feels the difficulty)    How We Think (1910)         grasps the
                        Formulate hypotheses

          Articulate the                      Test hypotheses
                            Warranted           Confirm or
                            Assertibility**     disconfirm
    Felt difficulty*
                                      Repeat as
                      Solution         needed
   (Use solution in solving another problem…)
• Cognitive Constructivism: from Piaget
• Social Constructivism: from Vygotsky
• Situated Learning: from Bruner

• Holistic
• Interactive
• Interdisciplinary
What is Crucial to the Theory and
  Practice of Constructivism?
• Developmentally appropriate practice, zone of
  proximal development
• The organism actively produces adaptive behavior
• Knowledge is actively constructed by the knower
• Interaction between stimuli, cognition, situation
• Materials are available and arranged for this to
• Cultural and social context is taken into account
• Authentic assessment
• Purpose of education — to create conditions under
  which students can become creators of knowledge
       Bruner’s principles of
       constructivist learning
• Readiness: instruction addresses the
  learner’s experiences and context
• Spiral Curriculum: instruction organized so
  the learner can grasp it easily
• Extrapolation: instruction designed to
  facilitate the learner going beyond it
    Ernst von Glasersfeld:
          Definition of Radical
• Radical Constructivism is an
  unconventional approach to the
  problem of knowledge and knowing.
  It starts from the assumption that
  knowledge, no matter how it is
  defined, is in the heads of persons,
  and that the thinking subject has no
  alternative but to construct what he
  or she knows on the basis of his or
• What we make of experience
  constitutes the only world we
  consciously live in. It can be sorted
  into many kinds, such as things, self,
  others, and so on. But all kinds of
  experience are essentially subjective,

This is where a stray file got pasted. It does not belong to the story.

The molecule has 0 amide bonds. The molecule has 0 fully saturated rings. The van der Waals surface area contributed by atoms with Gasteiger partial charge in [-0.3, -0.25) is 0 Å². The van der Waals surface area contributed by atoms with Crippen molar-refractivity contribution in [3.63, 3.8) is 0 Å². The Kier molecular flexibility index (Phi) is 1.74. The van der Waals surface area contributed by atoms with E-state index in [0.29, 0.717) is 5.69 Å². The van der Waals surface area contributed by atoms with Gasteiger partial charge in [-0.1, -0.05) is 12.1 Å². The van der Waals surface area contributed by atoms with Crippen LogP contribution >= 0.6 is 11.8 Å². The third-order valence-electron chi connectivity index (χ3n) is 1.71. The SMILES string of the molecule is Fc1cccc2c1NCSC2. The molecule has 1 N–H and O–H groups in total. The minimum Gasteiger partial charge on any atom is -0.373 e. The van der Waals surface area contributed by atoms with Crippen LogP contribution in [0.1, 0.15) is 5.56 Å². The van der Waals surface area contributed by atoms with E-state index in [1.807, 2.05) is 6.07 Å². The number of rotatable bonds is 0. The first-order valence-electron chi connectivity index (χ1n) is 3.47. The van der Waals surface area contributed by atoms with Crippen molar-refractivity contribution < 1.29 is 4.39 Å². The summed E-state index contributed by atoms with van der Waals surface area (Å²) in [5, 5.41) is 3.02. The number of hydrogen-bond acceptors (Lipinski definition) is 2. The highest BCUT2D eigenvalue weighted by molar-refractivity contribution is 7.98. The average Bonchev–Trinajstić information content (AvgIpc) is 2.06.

and though I may find reasons to
  believe that my experience may not be
  unlike yours, I have no way of
  knowing that it is the same. The
  experience and interpretation of
  language are no exception.’
  For example: String Theory on
   Science Friday (August 18, 2006)
• (28:00 to 29:20/35:18)
• So what concepts can humans formulate? Kant’s
  categories? The underlying physics of space and
  time? Extra dimensions?
• What is new ones are required by a new theory?
• Well, why not?
• Knowledge is transformative, not merely
  Exemplifying Constructivism in Our
  Teaching: Our ideas from Discussion
• Caution: We need to acknowledge that the
  acquisition of knowledge, skills, and dispositions
  by new teachers is itself developmental, social,
  and situational.
• Nevertheless, teacher educators can give new
  teachers the tools to develop a constructivist
• Ample opportunities for reflection can be offered
  in each course.
             More: Our Ideas
• Even where ―book knowledge‖ is applicable,
  candidates can ―make it their own‖ through
  applications and discussions.
• Open-ended assignments allow candidates to
  respond in constructivist ways, using their own
  critical thinking to solve problems.
• The grading of such assignments must also be
  flexible to acknowledge diversity of responses,
  different ―ways of knowing.‖
            More: Our Ideas
• Assignments, readings, examinations, class
  procedures should facilitate going beyond
  established ways of thinking.
• Asking candidates to think about the differences in
  ways of talking about ―knowledge‖ in the different
  disciplines they encounter in their other
  coursework can be instructive.
• Encourage candidates to think about diversity as
  kinds of knowing; enable them to see that teachers
  should not only value certain kinds.
• Discourage ―able-ism.‖
Paper posted at

  A few good websites:

  •Radical Constructivism
  •Maryland Collaborative for Teacher Preparation:
  •Society for Constructivism in the Human Sciences: